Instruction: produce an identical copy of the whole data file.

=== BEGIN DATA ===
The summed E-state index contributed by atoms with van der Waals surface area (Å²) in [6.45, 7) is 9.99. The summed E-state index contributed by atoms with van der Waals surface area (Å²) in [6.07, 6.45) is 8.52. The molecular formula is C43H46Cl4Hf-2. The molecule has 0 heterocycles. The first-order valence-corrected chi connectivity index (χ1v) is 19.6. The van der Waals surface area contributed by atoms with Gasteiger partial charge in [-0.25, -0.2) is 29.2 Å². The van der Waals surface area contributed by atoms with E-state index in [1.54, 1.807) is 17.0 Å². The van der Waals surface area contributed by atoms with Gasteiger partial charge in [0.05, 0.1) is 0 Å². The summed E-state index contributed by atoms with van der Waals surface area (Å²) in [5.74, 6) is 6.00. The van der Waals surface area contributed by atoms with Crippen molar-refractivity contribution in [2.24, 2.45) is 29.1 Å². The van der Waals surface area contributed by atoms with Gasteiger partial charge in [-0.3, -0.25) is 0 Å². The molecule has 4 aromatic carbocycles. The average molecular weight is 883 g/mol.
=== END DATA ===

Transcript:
The summed E-state index contributed by atoms with van der Waals surface area (Å²) in [6.45, 7) is 9.99. The summed E-state index contributed by atoms with van der Waals surface area (Å²) in [6.07, 6.45) is 8.52. The molecular formula is C43H46Cl4Hf-2. The molecule has 0 heterocycles. The first-order valence-corrected chi connectivity index (χ1v) is 19.6. The van der Waals surface area contributed by atoms with Gasteiger partial charge in [-0.25, -0.2) is 29.2 Å². The van der Waals surface area contributed by atoms with E-state index in [1.54, 1.807) is 17.0 Å². The van der Waals surface area contributed by atoms with Gasteiger partial charge in [0.05, 0.1) is 0 Å². The summed E-state index contributed by atoms with van der Waals surface area (Å²) in [5.74, 6) is 6.00. The van der Waals surface area contributed by atoms with Crippen molar-refractivity contribution in [2.24, 2.45) is 29.1 Å². The van der Waals surface area contributed by atoms with Gasteiger partial charge in [-0.3, -0.25) is 0 Å². The molecule has 4 aromatic carbocycles. The average molecular weight is 883 g/mol.